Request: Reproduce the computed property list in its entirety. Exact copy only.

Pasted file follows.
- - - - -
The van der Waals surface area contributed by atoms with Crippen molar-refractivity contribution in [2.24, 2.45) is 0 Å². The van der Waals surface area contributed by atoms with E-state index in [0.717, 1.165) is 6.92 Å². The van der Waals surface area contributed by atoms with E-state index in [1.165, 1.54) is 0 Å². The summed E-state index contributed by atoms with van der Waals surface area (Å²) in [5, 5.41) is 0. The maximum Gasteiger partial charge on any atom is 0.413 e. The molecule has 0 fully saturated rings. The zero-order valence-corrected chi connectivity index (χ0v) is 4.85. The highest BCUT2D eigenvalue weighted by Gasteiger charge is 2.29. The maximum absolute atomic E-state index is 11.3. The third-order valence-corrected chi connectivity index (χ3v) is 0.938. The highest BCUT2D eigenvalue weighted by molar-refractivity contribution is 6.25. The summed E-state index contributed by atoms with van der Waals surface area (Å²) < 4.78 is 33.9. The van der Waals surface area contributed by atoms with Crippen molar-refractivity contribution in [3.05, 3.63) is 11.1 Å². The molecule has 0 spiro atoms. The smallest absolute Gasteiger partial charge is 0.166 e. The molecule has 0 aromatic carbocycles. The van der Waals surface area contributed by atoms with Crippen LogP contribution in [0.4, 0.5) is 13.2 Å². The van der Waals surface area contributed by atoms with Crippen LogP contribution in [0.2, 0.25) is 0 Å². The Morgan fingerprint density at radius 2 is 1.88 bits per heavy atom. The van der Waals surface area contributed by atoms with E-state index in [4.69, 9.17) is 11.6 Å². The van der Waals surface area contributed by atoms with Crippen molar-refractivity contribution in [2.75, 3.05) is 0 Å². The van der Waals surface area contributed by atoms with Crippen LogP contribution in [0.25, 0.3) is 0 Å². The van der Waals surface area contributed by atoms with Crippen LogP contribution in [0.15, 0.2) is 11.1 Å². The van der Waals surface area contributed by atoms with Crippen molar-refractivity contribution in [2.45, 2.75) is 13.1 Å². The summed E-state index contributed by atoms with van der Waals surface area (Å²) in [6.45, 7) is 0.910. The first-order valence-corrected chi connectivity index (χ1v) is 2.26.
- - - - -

The van der Waals surface area contributed by atoms with Crippen molar-refractivity contribution in [2.24, 2.45) is 0 Å². The van der Waals surface area contributed by atoms with E-state index in [0.717, 1.165) is 6.92 Å². The van der Waals surface area contributed by atoms with E-state index in [1.165, 1.54) is 0 Å². The summed E-state index contributed by atoms with van der Waals surface area (Å²) in [5, 5.41) is 0. The maximum Gasteiger partial charge on any atom is 0.413 e. The molecule has 0 fully saturated rings. The zero-order valence-corrected chi connectivity index (χ0v) is 4.85. The highest BCUT2D eigenvalue weighted by Gasteiger charge is 2.29. The maximum absolute atomic E-state index is 11.3. The third-order valence-corrected chi connectivity index (χ3v) is 0.938. The highest BCUT2D eigenvalue weighted by molar-refractivity contribution is 6.25. The summed E-state index contributed by atoms with van der Waals surface area (Å²) < 4.78 is 33.9. The van der Waals surface area contributed by atoms with Crippen molar-refractivity contribution in [3.05, 3.63) is 11.1 Å². The molecule has 0 spiro atoms. The smallest absolute Gasteiger partial charge is 0.166 e. The molecule has 0 aromatic carbocycles. The van der Waals surface area contributed by atoms with Crippen LogP contribution in [0.4, 0.5) is 13.2 Å². The van der Waals surface area contributed by atoms with Crippen LogP contribution in [0.2, 0.25) is 0 Å². The Morgan fingerprint density at radius 2 is 1.88 bits per heavy atom. The van der Waals surface area contributed by atoms with E-state index in [4.69, 9.17) is 11.6 Å². The van der Waals surface area contributed by atoms with Crippen molar-refractivity contribution in [2.75, 3.05) is 0 Å². The van der Waals surface area contributed by atoms with Crippen LogP contribution in [0.25, 0.3) is 0 Å². The van der Waals surface area contributed by atoms with Crippen LogP contribution in [0.15, 0.2) is 11.1 Å². The van der Waals surface area contributed by atoms with Crippen molar-refractivity contribution in [2.45, 2.75) is 13.1 Å². The summed E-state index contributed by atoms with van der Waals surface area (Å²) in [6.45, 7) is 0.910. The first-order valence-corrected chi connectivity index (χ1v) is 2.26.